Here’s how it happens with rape culture. The rape jokes get told and everyone laughs because it’s innocent. No one (normal at least) really wants to rape you or watch you get raped. And then the politicians ignorantly dismiss the need for rape prevention and counseling because it’s not a “crisis.” That rape doesn’t affect the whole population.
This is how rape seeps into our society. Because it’s easily dismissed. Rape is something that “happens” and we just have to deal with it. You think that’s acceptable?
Here are two very recent examples.
A) “Grizzly Mama,” AKA, South Carolina Republican Governor Nikki Haley vetoes abuse and rape prevention funding last week, calling it a “distraction.” The amount of money she vetoed was a mere half a million dollars.
The Charleston City Paper reported that Gov. Haley defended her veto, saying that rape and sexual assault prevention programs “distract from” the Department of Health’s mission and sexual assault victims are “only a small portion” of South Carolinians who need help.
Yet according to studies, South Carolina ranks seventh in the country for women who are killed by men and more shocking, South Carolina’s rape and violence percentage has been higher than the national average since 1982.
I’m going to interpret it this way. Nikki Haley might care about women, but because she wants to slash her budget, she believes that it’s okay to slash money that comes from a program that, let’s face it ladies, is not exactly working. If you’re Nikki Haley, wouldn’t you then say, we’re going to focus on more rape prevention since what we’re doing is FAILING the women of South Carolina?
No. This is not what happens. She cuts the budget. She leaves an already failing program that is intended to help rape victims to completely disappear.
B) Comedy Central’s Daniel Tosh had this enlightening piece of wisdom to say to a female audience member on his show.
“Wouldn’t it be funny if that girl [referring to an audience member who “heckled” him about rape jokes not being funny earlier in his set] got raped by, like, five guys right now? Like right now?”
She wrote about it here. And Tosh defended his joke on Twitter:
“the point i was making before i was heckled is there are awful things in the world but you can still make jokes about them.”
Daniel Tosh. Life has plenty of awful. And there are plenty of good, sick, twisted jokes around those awful things. But a woman’s worst nightmare (at least one of them) is to be stripped of her clothes, of her dignity and her control and forced to have a man shove himself into her. The manner in which you diffused your heckler wasn’t funny. This is what is known as a violent threat.
As Elissa Bassist of the Daily Beast writes:
He used humor to cut her down, to remind her of own vulnerability, to emphasize who was in control. The “joke” ignited a backlash because it was not a joke; it was vastly different from other jokes about rape. The debate over Tosh shouldn’t be “are rape jokes funny?” That’s misdirection: his statement was a wildly inappropriate putdown, reminder, and threat that this woman could be gang-raped, like right now.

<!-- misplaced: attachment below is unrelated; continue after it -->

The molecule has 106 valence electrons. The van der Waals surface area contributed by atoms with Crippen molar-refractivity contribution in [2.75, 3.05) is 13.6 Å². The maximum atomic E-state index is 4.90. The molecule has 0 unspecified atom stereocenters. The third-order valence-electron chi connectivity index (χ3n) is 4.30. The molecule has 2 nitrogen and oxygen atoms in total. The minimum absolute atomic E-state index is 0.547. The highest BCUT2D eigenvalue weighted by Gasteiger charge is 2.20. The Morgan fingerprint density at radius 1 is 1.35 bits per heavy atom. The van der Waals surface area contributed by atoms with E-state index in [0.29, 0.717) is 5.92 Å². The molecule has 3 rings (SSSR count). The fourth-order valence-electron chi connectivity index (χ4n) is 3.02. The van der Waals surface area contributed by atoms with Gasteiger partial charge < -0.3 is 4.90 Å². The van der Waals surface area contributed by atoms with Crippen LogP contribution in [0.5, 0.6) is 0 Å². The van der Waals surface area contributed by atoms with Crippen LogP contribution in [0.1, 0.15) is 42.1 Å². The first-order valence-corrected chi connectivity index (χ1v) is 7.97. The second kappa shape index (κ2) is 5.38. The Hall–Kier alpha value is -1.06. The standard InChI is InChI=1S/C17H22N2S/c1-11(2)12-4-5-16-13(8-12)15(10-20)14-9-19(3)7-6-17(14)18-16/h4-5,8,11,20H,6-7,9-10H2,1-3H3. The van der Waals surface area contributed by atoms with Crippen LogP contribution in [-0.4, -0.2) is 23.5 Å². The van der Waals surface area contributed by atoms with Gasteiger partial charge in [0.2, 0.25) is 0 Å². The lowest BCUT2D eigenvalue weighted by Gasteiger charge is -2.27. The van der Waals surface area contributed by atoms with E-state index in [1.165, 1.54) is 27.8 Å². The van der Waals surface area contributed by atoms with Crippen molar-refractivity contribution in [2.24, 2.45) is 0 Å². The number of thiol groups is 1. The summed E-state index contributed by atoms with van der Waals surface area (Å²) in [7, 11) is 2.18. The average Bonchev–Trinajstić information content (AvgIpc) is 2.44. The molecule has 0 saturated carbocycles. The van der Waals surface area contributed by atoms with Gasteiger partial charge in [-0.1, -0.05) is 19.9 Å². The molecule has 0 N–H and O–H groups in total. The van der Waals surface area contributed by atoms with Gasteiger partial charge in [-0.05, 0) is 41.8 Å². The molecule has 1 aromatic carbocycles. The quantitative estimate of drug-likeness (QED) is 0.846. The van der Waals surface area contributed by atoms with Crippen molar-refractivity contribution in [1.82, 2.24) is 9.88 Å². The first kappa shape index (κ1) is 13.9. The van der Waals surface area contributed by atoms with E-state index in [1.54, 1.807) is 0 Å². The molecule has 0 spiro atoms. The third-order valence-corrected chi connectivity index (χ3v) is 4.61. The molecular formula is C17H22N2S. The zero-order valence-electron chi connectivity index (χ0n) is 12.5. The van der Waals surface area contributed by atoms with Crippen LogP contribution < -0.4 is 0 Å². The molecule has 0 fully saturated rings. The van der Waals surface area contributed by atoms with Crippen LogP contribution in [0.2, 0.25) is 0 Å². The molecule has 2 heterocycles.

I bet you Daniel Tosh is sitting at home thinking — Well, why is it that those “Deliverance” jokes are so funny? There’s a sense of dark humor around that awful “I wanna hear you squeal like a piggy” scene in “Deliverance.” Because when was the last time you heard about a group of men getting gang raped in the woods? Right. It’s just a movie! It’s like the boogie man. “I’m going to do some Deliverance on you!” Oooooh, here comes the boogie man! Or the tooth fairy.
For women? Let’s think about all of the times you actually, realistically worried about rape. Every time you’re in a dark hallway. Every time you’re on a dark street. Every time you park your car in a mall lot. Every time you walk into a stairwell. The subway late at night. Jessica Luther’s outrage prompted her to tweet about Tosh for 24 hours. She then posted her Twitter conversation on Storify. An example from her story “Calculating.”
The one time I was sexually assaulted, it was by a visiting scholar in the copy room in my dept. It wasn’t rape, not even close.
But he took advantage of the situation. It was on the weekend, when everything was quiet, no one around. That time, I didn’t calculate.
And lastly, When I drove across country with my girlfriend at the tender age of 22, here’s what the conversation looked like with my dad.
“I don’t want you to go.”
“Because I’m scared you’re going to get raped, or something else will happen to you.”
So you see Daniel Tosh. This isn’t a funny situation because getting raped is actually a fear that all women have because it’s not uncommon. My father had less fear of me being killed than he did of me getting raped.
This is not to say that ALL rape jokes don’t work. There are ways to tell a rape joke, as Lindy West brilliantly pointed out on Jezebel, but none of that includes belittling an audience member because she doesn’t like your stupid joke. No, that’s just lazy.
In which case, if it did happen, hopefully you’re not in South Carolina.